While I take a brief hiatus to work on the Sequential Philly/Contour Philly doc, here is a cover I created recently for the magazine, The Nation, about Laurie Bertram Roberts.
Contour Philly graciously allowed Sequential Philly to shoot our first documentary short with them. We met in the Chapterhouse Cafe basement (thanks, Chapterhouse!), took over for a couple hours, and talked comics.
Here are some unedited stills:
I decided to make good use of an airplane ride, and film some ocean footage. One of the passing islands resembled a horseshoe crab, so I did like Shia LeBeouf told me and didn’t let my dreams be dreams.
This was done with After Effects, tea, and a few extra-long snack breaks.
I grew up in Detroit, Michigan. As many people know, Detroit has a water problem - there's too much lead in it. Flint, located close to Detroit, has even more lead in the water. And slowly, we are all discovering that these issues flow throughout many cities and towns in the country.
I have family in Jackson, Mississippi. Unbeknownst to me until recently, Jackson is one of the places where the water problems persist. One of the people working to get the word out about this was a woman I'd had the pleasure of working with on the Comics For Choice anthology: Dr. Cynthia Greenlee. She asked if I wanted to get the old band back together, with the help of ReWire News, and naturally, I said yes.
I am endlessly proud of this project. Immense thanks to Laurie Bertram Roberts who, along with her children, provided her voice and experience as the background to this comic. Her family, and many, many others, are still dealing with the water crisis around the United States. Thanks to Marc and Cynthia at ReWire for letting me flex my creativity, and for bringing light to this issue. There are so many problems that need solutions, but I truly believe if we all put our heads together, we can tackle this thing.
Here's a page I love. You can read the rest of it over on ReWire.news.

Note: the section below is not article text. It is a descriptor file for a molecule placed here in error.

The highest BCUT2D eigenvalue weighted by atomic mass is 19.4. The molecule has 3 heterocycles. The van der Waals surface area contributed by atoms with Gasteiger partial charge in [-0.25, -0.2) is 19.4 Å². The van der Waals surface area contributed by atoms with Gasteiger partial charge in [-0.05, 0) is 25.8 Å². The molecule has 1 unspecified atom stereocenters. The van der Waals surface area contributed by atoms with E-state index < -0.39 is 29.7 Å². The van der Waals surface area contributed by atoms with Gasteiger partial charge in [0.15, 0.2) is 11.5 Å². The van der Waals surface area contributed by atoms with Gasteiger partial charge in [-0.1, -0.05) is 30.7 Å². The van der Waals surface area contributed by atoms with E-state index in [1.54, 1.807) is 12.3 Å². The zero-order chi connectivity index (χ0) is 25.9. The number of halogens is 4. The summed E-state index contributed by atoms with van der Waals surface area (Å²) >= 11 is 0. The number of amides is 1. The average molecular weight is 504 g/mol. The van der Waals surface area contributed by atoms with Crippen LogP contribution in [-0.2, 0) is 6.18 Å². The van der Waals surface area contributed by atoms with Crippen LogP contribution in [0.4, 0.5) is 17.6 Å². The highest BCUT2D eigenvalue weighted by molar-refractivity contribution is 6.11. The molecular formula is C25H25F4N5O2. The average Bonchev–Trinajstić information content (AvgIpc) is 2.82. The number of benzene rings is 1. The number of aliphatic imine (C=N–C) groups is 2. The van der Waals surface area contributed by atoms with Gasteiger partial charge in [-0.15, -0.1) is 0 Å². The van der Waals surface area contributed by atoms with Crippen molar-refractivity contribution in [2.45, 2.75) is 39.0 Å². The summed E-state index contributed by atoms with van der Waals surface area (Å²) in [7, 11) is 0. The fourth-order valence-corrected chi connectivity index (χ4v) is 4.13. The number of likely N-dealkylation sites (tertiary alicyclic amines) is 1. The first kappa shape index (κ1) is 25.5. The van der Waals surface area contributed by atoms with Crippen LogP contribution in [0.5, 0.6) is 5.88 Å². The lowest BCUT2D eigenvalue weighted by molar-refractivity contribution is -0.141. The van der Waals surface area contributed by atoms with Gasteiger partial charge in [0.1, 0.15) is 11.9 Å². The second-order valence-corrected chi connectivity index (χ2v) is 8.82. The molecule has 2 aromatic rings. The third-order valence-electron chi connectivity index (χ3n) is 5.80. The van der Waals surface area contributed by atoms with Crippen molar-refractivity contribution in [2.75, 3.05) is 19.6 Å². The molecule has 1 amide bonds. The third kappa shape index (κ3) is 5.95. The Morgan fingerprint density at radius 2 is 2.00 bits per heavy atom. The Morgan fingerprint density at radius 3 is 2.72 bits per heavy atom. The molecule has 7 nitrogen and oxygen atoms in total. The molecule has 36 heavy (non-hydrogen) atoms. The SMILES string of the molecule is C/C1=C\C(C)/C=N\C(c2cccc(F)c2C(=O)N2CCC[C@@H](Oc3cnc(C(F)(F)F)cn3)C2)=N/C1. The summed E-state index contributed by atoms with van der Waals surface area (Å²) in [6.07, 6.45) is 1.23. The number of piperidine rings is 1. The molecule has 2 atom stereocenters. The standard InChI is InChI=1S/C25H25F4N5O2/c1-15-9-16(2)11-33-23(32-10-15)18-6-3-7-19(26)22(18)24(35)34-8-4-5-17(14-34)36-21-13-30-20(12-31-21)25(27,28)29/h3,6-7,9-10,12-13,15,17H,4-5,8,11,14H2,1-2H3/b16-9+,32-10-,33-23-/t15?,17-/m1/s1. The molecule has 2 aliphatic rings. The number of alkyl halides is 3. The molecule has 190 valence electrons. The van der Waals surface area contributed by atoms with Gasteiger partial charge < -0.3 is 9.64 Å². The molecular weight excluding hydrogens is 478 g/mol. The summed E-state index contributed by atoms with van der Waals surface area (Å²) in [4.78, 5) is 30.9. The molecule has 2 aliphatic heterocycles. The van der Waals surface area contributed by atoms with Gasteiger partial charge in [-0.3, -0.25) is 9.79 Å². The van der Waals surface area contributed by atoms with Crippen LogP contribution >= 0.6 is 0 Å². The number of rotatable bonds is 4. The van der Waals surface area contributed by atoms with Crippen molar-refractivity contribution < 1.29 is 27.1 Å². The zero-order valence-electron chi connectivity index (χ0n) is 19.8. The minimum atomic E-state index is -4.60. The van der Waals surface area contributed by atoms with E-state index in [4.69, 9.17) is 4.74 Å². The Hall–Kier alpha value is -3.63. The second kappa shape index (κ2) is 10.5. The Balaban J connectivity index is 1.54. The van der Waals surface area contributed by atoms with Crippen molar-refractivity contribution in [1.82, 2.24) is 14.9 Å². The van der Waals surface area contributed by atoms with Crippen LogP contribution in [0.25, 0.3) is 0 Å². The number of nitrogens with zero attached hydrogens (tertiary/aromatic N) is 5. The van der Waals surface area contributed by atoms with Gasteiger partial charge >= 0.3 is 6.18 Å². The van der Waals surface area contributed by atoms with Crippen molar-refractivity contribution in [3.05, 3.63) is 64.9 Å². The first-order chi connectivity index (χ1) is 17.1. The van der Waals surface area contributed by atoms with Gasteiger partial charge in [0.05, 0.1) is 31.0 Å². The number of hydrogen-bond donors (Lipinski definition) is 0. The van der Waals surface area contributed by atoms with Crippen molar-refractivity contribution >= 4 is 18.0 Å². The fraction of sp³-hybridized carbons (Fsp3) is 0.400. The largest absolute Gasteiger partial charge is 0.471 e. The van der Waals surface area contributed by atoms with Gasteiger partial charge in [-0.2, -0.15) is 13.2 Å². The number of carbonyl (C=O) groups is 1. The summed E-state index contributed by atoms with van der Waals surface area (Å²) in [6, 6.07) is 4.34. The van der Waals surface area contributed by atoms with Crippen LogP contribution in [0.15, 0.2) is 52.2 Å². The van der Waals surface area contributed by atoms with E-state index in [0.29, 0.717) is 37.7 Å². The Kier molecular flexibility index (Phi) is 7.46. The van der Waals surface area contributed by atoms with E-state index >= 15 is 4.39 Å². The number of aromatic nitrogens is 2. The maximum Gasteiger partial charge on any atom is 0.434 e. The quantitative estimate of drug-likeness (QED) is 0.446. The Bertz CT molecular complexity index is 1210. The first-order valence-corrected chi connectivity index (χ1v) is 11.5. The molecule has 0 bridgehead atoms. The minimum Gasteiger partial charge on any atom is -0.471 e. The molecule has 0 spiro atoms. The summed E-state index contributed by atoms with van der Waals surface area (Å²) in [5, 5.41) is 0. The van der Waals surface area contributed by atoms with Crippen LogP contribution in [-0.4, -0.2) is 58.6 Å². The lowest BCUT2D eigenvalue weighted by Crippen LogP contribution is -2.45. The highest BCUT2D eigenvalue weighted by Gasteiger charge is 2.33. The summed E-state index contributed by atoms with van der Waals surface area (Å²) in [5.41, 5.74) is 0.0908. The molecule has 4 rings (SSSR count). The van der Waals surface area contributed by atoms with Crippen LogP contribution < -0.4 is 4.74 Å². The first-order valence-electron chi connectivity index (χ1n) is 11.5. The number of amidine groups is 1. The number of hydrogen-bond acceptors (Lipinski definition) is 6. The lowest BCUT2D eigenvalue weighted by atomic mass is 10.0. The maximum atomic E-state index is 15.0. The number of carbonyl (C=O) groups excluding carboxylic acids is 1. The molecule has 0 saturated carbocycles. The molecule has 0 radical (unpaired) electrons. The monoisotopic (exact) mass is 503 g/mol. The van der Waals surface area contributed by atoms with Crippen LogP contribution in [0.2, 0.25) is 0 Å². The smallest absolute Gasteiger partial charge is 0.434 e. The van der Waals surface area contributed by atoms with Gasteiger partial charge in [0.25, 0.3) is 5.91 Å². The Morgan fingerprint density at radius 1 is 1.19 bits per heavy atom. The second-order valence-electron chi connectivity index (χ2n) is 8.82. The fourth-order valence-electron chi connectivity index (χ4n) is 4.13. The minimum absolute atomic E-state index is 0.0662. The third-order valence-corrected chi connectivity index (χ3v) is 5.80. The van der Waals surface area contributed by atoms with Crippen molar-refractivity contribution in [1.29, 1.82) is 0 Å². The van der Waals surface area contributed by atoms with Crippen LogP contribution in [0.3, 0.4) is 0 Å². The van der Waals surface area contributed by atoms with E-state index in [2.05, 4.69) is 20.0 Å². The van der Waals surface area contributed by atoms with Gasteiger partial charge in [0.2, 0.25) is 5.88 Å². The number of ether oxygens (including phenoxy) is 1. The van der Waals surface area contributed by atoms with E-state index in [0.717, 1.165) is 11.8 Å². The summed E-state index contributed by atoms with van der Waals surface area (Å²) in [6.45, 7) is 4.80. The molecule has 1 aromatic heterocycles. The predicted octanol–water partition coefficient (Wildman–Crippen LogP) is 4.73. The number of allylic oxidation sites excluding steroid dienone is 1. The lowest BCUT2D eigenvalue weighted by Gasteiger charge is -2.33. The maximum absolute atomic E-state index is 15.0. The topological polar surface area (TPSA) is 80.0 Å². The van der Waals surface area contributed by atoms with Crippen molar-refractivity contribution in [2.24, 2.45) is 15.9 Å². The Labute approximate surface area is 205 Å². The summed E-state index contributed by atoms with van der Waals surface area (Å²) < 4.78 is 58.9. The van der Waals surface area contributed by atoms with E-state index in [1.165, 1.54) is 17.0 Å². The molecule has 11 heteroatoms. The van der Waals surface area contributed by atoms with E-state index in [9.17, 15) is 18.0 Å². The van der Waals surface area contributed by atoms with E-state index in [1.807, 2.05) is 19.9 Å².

For about 3 years after college, I worked on a short film. It was directed by Chris Magee (of Dreaming Thomas), who wanted to tackle a more traditional style of animation. I spent many hours drawing in-betweens by hand - in pencil - and more hours helping color for a few shots. The coloring mostly went to interns, since that was a full-time gig in itself.
The Ogre & The Mermaid wrapped at 10 minutes, and I moved on to other projects. But surprise, surprise! Chris sent it out to a bunch of festivals, and a few of them really enjoyed the work.
Our first recognition came this past March, for the Moscow Shorts International Short Film Festival. Best Animation of the Month!
And just recently:
I took a long break from doing After Effects projects last year. I was still teaching, and I did one or two commissions, but I had to re-evaluate what I was doing and why.
I dislike the style of motion graphics in which I forced myself to work for several years. I had a habit of focusing on what I thought clients wanted to see, versus creating pieces I was interested in. The result was bland, dry work with very little progress over time. Since my reset last year, I've been able to take the time to figure out what I'd like to see from myself. It's a slow process, but I love seeing something cool in a film or short, and trying to decipher how it was done.
My animated work is back to base level, but it's a base level I am excited to reach beyond. Anyway, here's some base level stuff that will one day be a lot cooler, because I'm actually interested these days.